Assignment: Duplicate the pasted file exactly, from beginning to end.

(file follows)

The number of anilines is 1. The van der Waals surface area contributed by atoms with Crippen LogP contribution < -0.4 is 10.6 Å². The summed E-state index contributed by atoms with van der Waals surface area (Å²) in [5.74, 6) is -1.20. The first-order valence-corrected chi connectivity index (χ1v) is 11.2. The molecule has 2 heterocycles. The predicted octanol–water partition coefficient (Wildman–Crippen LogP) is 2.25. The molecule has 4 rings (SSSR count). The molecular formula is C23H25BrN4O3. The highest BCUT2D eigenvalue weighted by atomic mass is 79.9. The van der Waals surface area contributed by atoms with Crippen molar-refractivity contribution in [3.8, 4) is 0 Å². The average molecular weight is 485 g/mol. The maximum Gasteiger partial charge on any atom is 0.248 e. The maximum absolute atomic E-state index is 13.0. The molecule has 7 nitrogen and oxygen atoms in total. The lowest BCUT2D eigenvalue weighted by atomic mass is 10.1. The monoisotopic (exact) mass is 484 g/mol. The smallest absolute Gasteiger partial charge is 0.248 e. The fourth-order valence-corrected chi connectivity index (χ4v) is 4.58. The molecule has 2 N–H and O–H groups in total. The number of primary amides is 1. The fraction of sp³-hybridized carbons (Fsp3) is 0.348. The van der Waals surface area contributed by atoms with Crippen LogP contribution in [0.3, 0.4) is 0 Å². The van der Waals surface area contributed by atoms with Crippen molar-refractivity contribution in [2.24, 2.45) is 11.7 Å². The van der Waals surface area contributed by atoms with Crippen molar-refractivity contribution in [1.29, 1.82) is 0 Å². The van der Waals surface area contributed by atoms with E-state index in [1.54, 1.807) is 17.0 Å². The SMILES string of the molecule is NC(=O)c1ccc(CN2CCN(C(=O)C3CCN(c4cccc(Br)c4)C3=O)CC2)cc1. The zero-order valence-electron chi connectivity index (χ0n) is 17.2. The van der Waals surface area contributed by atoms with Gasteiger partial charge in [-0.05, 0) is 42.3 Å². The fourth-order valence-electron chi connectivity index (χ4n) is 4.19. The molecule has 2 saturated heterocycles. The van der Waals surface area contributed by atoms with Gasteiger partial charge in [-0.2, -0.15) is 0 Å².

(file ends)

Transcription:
The number of anilines is 1. The van der Waals surface area contributed by atoms with Crippen LogP contribution < -0.4 is 10.6 Å². The summed E-state index contributed by atoms with van der Waals surface area (Å²) in [5.74, 6) is -1.20. The first-order valence-corrected chi connectivity index (χ1v) is 11.2. The molecule has 2 heterocycles. The predicted octanol–water partition coefficient (Wildman–Crippen LogP) is 2.25. The molecule has 4 rings (SSSR count). The molecular formula is C23H25BrN4O3. The highest BCUT2D eigenvalue weighted by atomic mass is 79.9. The van der Waals surface area contributed by atoms with Crippen molar-refractivity contribution in [3.8, 4) is 0 Å². The average molecular weight is 485 g/mol. The maximum Gasteiger partial charge on any atom is 0.248 e. The maximum absolute atomic E-state index is 13.0. The molecule has 7 nitrogen and oxygen atoms in total. The lowest BCUT2D eigenvalue weighted by atomic mass is 10.1. The monoisotopic (exact) mass is 484 g/mol. The smallest absolute Gasteiger partial charge is 0.248 e. The fourth-order valence-corrected chi connectivity index (χ4v) is 4.58. The molecule has 2 N–H and O–H groups in total. The number of primary amides is 1. The fraction of sp³-hybridized carbons (Fsp3) is 0.348. The van der Waals surface area contributed by atoms with Crippen LogP contribution in [0.3, 0.4) is 0 Å². The van der Waals surface area contributed by atoms with Crippen molar-refractivity contribution in [2.24, 2.45) is 11.7 Å². The van der Waals surface area contributed by atoms with Crippen molar-refractivity contribution in [1.29, 1.82) is 0 Å². The van der Waals surface area contributed by atoms with E-state index in [1.54, 1.807) is 17.0 Å². The SMILES string of the molecule is NC(=O)c1ccc(CN2CCN(C(=O)C3CCN(c4cccc(Br)c4)C3=O)CC2)cc1. The zero-order valence-electron chi connectivity index (χ0n) is 17.2. The van der Waals surface area contributed by atoms with Gasteiger partial charge in [-0.05, 0) is 42.3 Å². The fourth-order valence-electron chi connectivity index (χ4n) is 4.19. The molecule has 2 saturated heterocycles. The van der Waals surface area contributed by atoms with Gasteiger partial charge in [-0.2, -0.15) is 0 Å².